‘Creation out of nothing’ in Genesis 1?
Terrific discussion in the comments to the post below on 'Was Jesus Wrong?'. Though I haven't had the time to write my own responses yet, I'll do so tonight - especially as a couple of comments are literally begging for response!
Until then, I wanted to draw attention to an online article by Donald E. Hartley: 2 Corinthians 4:4: A Case for Yahweh as the 'God of this Age.' I read the title and thought, 'you have got to be kidding me!', so this is a note to self to give the article a read!
(The following paragraph may annoy some folk, so be warned)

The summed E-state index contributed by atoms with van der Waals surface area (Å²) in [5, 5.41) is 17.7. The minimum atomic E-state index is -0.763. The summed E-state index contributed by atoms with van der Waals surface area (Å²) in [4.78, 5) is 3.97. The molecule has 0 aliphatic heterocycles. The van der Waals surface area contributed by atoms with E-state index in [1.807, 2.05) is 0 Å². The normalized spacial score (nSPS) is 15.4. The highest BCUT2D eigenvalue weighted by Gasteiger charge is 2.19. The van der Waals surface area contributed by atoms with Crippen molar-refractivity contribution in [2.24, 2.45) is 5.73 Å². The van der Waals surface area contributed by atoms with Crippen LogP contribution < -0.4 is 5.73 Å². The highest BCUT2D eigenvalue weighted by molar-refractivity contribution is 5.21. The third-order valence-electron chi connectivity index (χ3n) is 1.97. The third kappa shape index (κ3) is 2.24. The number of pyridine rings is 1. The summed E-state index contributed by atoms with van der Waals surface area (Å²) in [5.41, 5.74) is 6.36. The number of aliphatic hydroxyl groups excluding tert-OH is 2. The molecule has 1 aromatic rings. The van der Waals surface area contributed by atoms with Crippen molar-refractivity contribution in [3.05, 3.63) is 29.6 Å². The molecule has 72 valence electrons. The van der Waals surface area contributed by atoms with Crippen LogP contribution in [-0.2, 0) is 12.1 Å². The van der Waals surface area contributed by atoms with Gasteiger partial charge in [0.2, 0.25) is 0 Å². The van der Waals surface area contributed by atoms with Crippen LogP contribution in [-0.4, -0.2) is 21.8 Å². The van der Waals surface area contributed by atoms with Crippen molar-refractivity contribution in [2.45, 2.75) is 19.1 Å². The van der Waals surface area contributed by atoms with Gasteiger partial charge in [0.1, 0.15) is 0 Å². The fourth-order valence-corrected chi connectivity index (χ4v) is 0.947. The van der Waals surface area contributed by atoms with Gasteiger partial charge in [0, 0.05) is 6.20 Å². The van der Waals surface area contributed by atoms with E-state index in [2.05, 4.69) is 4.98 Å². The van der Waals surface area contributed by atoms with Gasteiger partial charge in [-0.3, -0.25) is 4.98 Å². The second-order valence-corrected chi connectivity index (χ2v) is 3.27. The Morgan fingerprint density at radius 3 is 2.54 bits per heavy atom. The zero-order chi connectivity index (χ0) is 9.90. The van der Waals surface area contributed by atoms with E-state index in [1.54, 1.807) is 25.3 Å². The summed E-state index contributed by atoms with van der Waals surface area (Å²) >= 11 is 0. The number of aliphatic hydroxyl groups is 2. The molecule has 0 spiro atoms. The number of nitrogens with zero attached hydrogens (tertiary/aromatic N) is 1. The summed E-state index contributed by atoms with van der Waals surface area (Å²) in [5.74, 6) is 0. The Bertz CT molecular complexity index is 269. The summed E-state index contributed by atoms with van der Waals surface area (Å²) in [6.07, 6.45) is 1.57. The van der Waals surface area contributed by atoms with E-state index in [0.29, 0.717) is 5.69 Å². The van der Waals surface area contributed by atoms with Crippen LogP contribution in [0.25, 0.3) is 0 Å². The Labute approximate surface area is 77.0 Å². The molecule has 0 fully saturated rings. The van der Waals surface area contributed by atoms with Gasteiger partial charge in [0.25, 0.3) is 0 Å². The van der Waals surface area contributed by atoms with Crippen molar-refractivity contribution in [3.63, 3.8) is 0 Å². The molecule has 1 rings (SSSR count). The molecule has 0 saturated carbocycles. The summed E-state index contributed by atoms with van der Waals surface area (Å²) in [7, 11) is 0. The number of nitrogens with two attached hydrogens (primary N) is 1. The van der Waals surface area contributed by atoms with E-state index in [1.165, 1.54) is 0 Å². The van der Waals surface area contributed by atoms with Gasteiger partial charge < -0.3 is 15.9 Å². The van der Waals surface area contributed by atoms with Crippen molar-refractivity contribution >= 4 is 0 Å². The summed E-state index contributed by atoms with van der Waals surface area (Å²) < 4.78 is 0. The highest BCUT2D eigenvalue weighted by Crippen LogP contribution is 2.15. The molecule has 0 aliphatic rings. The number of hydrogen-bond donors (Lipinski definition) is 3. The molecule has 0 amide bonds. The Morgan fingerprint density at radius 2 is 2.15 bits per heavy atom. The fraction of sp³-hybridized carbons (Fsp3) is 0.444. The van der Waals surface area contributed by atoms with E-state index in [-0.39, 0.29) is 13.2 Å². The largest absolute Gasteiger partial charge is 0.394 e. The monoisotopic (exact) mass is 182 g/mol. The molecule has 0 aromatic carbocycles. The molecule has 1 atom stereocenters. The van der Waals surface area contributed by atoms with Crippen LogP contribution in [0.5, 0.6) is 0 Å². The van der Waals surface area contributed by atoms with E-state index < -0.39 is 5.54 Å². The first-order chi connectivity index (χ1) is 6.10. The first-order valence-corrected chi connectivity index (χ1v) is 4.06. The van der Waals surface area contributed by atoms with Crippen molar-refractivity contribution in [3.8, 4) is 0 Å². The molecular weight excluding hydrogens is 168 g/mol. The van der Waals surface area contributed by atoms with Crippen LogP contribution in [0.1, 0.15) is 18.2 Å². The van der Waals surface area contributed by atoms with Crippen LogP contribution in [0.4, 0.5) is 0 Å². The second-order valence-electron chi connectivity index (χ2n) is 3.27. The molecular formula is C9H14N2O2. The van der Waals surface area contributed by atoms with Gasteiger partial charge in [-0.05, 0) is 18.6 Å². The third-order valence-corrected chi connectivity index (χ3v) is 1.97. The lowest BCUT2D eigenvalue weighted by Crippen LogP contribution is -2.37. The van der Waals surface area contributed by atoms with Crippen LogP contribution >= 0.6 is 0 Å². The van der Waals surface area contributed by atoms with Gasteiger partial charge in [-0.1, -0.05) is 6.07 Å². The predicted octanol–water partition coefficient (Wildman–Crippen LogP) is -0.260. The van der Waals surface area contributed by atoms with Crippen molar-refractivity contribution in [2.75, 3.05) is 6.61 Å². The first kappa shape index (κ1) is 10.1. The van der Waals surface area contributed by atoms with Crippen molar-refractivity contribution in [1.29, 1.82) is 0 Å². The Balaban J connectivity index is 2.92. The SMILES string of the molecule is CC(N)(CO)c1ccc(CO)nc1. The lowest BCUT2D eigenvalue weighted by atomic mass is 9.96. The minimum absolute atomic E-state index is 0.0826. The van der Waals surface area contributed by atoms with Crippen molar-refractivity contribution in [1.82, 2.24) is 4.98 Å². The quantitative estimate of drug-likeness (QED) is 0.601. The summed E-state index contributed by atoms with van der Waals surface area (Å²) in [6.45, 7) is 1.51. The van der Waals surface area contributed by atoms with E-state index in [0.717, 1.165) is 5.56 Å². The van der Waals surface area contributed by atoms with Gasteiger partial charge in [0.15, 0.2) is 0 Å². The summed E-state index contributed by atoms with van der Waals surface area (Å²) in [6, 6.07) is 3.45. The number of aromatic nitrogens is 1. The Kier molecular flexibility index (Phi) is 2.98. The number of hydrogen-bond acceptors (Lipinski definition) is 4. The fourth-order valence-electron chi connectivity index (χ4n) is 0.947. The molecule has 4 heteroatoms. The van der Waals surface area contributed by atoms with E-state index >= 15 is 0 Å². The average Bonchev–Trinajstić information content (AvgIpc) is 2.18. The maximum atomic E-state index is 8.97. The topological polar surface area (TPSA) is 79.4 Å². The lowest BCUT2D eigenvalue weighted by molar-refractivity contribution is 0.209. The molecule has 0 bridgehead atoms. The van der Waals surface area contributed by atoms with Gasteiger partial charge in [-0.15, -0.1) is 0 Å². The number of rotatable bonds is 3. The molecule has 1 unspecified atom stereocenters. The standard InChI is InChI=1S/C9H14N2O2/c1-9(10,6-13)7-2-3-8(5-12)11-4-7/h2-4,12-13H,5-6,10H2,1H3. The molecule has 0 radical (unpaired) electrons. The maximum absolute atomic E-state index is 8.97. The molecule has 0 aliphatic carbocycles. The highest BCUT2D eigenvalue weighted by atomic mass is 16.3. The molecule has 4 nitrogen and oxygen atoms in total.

One final thought on 'creation out of nothing' (or 'cree-ayshun ää ov nuffin', if you are cockney; creatio ex nihilo, if you are clever): 'Given that Genesis 1 does not make explicit that God created the formless and empty earth, or the deep, the existence of both could be presupposition for what follows [in the Genesis creation account], like the existence of the primordial waters in the Babylonian story' (John Goldingay, Old Testament Theology. Volume 1: Israel's Gospel (Downers Grove, Illinois: IVP, 2003), 81). Right. The most 'explicit conviction regarding' creatio ex nihilo 'was first clearly formulated in the second century A.D.' (ibid., 78), not in Genesis 1 which simply states: 'At the beginning of God's creating the heavens and the earth, the earth was an empty void, and darkness covered the face of the deep' (Goldingay translation, ibid., 80). But did God create 'out of nothing'? Yes, I am happy to affirm so as it is the best way for moderns to grasp God's freedom and sovereignty in creation. But the metaphorical language of Genesis 1 arguably does not teach it. As Pannenberg writes: 'Tatian was the first to insist that God must have brought forth the primal matter (Or. 5.3)' (Pannenberg, W., Systematic theology 2:14).